The hole of sorrows in Ireland . .

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Poulnabrone dolmen

This dramatic site, on the karstic limestone pavement of the Burren, is one of the most famous Irish dolmens. The name Poulnabrone literally means ‘The hole of the sorrows’.
The thin capstone sits on two 1.8m (6ft) high portal stones to create a chamber in a 9m (30ft) low cairn. The eastern portal stone was replaced in 1985, following a discovery that it was unfortunately cracked; excavations during the repair showed that this site dated back to about 2500 BC.
Uncremated remains were found in the chamber, its portico, and in the grykes (crevices in the limestone floor). In particular, there were the main body bones of one newborn baby, six juveniles, and 16-22 adults. Only one of the adults lived beyond 40 years, and the majority were under 30 when they died. An analysis of all the fragments of disarticulated bones revealed a hard physical life and a coarse diet; it was further proved that the bones were naturally defleshed elsewhere (by exposure or burial) and only then moved within the chamber at Poulnabrone.
A number of grave goods were found in the tomb : a polished stone axe, two stone disc beads, a perforated bone pendant, part of a bone pin, two quartz crystals, flint and chert arrowheads and scrapers, and over 60 sherds of coarse pottery. This probably involved a ritual and reveal an exact planning, but the purpose remains unknown.
The dolmen is surrounded by a low mound, largely made up of stones, but it seems unlikely ever to have covered the whole monument. It is worth noting that in the same area there are about seventy other tombs, like the one at Gleninsheen.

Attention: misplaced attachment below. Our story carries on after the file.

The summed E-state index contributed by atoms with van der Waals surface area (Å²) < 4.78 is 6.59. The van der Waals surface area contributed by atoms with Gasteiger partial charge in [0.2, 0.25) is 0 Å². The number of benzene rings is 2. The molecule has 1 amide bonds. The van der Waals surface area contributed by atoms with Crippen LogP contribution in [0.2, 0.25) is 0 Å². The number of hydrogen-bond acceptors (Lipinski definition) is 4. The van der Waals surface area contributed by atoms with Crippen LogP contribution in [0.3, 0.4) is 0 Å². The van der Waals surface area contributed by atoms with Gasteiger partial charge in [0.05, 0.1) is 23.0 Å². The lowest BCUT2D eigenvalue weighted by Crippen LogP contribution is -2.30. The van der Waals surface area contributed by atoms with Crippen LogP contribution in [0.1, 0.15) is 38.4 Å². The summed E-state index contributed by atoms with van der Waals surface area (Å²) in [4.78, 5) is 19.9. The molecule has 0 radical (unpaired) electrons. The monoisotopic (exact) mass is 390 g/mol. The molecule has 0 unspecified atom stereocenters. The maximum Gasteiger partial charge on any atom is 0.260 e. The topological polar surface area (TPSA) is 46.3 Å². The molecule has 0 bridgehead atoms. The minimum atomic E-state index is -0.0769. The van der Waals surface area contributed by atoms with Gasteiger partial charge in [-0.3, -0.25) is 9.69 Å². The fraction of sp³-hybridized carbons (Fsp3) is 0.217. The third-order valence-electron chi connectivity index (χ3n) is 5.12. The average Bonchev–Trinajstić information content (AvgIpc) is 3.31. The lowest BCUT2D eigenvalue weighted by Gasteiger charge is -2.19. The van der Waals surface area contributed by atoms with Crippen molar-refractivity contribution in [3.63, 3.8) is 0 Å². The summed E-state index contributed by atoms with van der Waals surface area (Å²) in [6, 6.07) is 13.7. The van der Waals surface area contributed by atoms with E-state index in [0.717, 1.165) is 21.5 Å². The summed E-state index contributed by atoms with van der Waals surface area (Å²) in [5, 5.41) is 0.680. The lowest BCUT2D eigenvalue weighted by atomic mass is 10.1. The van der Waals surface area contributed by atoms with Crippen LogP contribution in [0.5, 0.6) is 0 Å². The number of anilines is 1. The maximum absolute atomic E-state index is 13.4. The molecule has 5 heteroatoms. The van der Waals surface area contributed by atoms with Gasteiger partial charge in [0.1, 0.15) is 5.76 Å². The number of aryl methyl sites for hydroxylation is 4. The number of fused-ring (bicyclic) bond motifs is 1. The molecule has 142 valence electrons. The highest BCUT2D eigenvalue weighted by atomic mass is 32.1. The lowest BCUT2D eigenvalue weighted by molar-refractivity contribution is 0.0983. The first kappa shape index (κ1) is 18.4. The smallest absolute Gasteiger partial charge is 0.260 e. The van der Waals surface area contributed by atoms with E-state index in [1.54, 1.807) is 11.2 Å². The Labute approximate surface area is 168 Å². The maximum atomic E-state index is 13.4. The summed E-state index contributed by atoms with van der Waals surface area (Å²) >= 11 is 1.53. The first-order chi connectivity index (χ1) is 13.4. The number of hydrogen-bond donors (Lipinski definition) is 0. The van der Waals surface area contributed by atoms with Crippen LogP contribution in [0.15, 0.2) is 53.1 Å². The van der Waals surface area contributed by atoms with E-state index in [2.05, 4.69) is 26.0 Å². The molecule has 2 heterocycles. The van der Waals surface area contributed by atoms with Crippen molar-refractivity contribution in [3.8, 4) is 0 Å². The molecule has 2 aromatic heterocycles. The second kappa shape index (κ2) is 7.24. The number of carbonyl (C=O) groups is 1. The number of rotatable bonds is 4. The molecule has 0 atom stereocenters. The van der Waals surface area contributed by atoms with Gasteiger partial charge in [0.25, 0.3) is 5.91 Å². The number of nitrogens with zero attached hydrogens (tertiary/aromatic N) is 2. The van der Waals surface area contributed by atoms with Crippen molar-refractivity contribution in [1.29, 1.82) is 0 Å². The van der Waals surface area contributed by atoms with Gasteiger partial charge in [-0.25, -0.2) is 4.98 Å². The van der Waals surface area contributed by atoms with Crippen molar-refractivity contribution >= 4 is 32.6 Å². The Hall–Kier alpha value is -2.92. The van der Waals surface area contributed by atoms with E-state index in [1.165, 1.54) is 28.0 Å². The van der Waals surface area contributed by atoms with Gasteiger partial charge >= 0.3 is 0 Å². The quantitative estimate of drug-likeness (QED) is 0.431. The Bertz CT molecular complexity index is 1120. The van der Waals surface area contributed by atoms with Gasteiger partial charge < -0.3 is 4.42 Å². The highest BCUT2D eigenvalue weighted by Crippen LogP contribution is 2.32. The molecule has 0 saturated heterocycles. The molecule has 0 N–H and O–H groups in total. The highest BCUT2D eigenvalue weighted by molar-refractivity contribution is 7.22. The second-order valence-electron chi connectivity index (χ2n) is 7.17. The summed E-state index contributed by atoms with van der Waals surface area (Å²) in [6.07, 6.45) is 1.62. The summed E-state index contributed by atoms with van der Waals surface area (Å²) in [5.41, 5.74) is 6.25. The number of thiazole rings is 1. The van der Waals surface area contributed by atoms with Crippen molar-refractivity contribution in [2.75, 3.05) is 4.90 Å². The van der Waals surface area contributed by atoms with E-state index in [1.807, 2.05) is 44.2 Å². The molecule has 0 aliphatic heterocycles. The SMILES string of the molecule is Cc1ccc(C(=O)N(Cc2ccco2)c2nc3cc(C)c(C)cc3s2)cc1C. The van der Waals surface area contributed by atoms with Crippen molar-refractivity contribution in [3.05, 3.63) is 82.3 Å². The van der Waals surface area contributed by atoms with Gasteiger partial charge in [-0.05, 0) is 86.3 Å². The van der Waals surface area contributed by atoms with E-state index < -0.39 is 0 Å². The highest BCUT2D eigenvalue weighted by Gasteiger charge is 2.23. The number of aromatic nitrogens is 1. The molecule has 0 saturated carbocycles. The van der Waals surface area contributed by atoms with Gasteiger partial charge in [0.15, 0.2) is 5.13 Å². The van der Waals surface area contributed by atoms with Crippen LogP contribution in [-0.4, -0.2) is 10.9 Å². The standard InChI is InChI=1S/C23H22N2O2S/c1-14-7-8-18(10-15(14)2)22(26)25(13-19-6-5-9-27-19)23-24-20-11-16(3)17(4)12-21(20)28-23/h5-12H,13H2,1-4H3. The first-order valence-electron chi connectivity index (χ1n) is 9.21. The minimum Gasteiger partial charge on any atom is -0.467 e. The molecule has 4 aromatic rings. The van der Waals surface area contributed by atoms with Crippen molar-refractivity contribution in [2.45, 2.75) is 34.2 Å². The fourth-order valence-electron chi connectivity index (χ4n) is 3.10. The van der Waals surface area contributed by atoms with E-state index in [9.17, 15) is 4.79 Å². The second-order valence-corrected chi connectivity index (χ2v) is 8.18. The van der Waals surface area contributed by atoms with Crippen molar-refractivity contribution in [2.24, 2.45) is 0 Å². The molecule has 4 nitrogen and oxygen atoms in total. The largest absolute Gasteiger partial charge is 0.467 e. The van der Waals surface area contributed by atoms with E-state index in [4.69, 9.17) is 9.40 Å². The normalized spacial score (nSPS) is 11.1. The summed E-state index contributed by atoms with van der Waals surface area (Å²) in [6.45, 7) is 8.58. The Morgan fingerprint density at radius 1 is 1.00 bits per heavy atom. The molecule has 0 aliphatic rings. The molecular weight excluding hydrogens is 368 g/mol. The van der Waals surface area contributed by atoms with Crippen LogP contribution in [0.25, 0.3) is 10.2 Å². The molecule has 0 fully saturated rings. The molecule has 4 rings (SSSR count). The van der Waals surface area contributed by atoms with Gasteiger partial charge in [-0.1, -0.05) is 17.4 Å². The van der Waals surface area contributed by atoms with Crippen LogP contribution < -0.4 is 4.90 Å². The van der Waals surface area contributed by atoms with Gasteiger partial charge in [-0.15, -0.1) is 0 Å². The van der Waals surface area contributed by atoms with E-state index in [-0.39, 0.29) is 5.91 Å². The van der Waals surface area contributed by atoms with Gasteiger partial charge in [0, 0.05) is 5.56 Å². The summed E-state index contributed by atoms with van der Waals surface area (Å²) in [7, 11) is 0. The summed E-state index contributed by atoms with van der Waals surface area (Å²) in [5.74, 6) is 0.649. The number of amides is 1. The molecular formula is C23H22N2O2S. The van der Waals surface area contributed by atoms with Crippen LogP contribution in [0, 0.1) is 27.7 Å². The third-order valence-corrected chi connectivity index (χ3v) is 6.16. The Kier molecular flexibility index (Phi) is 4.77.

she lived every kind of life . . .

“She called herself an angel, and wandered the world from girlhood till death. She lived every kind of life and dreamt every kind of dream. She was wild in her wandering, a drop of free water. She believed only in her life and in her dreams. She called herself an angel, and her god was Beauty.”

~Roman Payne

 

(from travels through County Clare, Ireland. Dysert Castle, Corofin)

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returning to Ireland . . .

It is bittersweet as I pack for my return trip to Ireland. I think about grief and loss, those left behind, my mother’s ailing health and the unrest in our country.  

This photograph is from a moment at Mick Nester’s automotive repair shop, nestled in Corofin. The shop is a converted cathedral and Mick is an expert Irish flutist. The artful way that Mick speaks and approaches life is a sight to behold.
 
It will certainly be good to see him and other friends in County Clare.  Western Ireland is a magical place which will certainly ease my heavy heart with its gentle way of doing so to the weary traveler. 
 
`dlb

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